Google has been hit by an antitrust complaint from its Danish job-hunting rival


Google was hit by an antitrust complaint on Monday after a Danish online job search rival lodged its complaint with EU regulators, claiming that the Alphabet unit had unfairly favored its own job search service.

The complaint could speed up EU cartel chief Margrethe Vestager’s investigation into the Google for Jobs service, three years after it was first scrutinized. Since then, the EU has not taken any specific action in the field of online job search.

The European Commission and Google did not immediately respond to requests for comments sent outside of office hours.

Google fined more than $8 billion by Vestager in recent years for various anti-competitive practices

Launched in Europe in 2018, Google for Jobs sparked criticism from 23 online job search websites in 2019. They said they lost market share after the online search giant allegedly used its market power to push its new service.

Google’s service links to vacancies collected from many employers, allowing candidates to filter, save and receive notifications of vacancies even though they have to apply elsewhere. Google places a large widget for the tool at the top of results for regular web searches.

Jobindex, one of the 23 critics three years ago, said Google used anti-competitive means to distort the formerly highly competitive Danish market.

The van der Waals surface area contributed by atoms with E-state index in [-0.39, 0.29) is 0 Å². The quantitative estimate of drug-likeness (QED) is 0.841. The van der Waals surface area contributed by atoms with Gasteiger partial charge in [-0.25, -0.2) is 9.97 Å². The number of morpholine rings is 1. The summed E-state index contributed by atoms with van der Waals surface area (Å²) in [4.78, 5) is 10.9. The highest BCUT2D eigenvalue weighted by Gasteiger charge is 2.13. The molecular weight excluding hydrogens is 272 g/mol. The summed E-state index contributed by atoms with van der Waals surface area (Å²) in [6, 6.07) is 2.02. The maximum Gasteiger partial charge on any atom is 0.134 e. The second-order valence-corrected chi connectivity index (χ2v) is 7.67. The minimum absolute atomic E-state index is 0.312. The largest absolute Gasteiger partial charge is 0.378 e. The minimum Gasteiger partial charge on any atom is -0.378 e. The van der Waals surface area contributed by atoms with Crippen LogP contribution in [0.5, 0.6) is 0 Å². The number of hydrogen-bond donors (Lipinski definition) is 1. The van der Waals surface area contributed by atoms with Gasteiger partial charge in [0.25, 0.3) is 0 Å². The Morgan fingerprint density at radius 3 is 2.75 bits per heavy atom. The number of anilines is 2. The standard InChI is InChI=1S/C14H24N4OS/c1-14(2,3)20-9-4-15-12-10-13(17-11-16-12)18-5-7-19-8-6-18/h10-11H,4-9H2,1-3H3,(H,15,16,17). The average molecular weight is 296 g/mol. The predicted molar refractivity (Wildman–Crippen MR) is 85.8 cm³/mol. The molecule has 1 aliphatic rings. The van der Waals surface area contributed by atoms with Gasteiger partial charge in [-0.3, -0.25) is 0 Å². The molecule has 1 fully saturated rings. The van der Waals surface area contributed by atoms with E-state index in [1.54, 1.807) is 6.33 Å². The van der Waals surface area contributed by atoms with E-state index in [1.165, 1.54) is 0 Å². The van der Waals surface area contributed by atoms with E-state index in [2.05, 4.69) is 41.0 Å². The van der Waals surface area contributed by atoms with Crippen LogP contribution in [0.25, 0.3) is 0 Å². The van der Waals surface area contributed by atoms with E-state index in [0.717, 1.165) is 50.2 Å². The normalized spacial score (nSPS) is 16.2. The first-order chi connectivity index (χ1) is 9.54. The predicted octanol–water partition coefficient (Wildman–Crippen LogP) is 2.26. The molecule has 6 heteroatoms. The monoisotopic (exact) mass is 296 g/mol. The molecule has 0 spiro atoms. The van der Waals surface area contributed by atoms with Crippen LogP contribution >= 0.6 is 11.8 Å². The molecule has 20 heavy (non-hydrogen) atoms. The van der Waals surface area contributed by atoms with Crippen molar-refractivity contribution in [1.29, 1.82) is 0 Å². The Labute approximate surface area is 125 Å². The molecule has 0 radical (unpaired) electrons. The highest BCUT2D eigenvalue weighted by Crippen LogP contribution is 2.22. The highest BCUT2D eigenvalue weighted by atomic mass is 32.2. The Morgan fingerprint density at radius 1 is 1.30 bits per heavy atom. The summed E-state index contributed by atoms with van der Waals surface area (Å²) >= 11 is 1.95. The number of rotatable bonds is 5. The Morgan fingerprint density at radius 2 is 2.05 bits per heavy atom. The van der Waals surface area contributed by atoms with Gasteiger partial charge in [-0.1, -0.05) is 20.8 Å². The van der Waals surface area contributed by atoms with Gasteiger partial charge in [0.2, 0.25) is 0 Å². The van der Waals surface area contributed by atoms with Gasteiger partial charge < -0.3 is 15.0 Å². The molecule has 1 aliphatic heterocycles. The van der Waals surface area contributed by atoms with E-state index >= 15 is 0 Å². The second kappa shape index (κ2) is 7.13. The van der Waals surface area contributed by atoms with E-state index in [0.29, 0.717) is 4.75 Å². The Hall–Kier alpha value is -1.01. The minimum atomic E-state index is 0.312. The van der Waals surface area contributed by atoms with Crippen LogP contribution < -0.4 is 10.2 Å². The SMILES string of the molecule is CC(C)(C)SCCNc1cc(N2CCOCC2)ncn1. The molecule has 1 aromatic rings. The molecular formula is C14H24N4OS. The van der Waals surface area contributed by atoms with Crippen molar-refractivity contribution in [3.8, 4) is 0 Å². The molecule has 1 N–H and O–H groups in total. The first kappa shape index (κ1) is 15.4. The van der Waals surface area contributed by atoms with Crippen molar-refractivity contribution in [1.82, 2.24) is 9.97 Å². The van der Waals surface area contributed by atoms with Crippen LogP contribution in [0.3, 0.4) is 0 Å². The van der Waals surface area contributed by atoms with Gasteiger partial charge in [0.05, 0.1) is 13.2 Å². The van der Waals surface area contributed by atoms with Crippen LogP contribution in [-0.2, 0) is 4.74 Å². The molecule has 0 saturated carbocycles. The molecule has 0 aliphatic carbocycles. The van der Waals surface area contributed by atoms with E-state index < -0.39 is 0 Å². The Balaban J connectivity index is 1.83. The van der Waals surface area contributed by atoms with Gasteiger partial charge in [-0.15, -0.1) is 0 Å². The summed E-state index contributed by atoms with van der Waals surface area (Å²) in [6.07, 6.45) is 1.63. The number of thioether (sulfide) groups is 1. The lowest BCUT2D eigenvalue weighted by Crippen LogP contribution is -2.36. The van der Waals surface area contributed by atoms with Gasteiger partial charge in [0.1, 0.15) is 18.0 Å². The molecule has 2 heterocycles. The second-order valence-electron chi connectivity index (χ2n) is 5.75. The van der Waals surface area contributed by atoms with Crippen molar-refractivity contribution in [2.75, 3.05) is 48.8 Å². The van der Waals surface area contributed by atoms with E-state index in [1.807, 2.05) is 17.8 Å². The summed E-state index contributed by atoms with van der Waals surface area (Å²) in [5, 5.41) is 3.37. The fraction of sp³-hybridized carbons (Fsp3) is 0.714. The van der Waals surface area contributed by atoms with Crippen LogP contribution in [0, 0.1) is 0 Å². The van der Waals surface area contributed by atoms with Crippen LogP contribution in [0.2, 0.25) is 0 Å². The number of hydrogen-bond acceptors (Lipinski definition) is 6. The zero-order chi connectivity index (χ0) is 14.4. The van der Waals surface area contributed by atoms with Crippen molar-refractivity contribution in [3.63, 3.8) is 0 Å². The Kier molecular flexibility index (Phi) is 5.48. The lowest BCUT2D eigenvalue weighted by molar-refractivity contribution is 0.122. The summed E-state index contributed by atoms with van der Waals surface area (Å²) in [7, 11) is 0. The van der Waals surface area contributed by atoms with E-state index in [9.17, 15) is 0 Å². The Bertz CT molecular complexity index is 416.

Kaare Danielsen, founder and CEO of Jobindex, said his company built the largest job database in Denmark when Google for Jobs launched on the local market last year.

“Nonetheless, in the short period following the launch of Google for Jobs in Denmark, Jobindex lost 20 percent of its search traffic to Google’s inferior service,” Danielsen told Reuters.

“By placing its own inferior service at the top of results pages, Google is actually hiding some of the most relevant job listings from job seekers. In turn, recruiters may no longer reach all job seekers unless they use Google’s jobs service,” he said.

“This not only stifles competition among recruitment services, but directly affects labor markets, which are central to any economy,” Danielsen said, urging the commission to order Google to end the alleged anti-competitive practices and fine the company substantiate and impose periodic payments to ensure compliance.

Jobindex said it had seen examples of free riders, with some of its own job ads being copied without its permission and marketed through Google for Jobs on behalf of Jobindex business partners. It also cited privacy risks for job applicants and their clients. Google has been hit by an antitrust complaint from its Danish job-hunting rival

Fry Electronics Team

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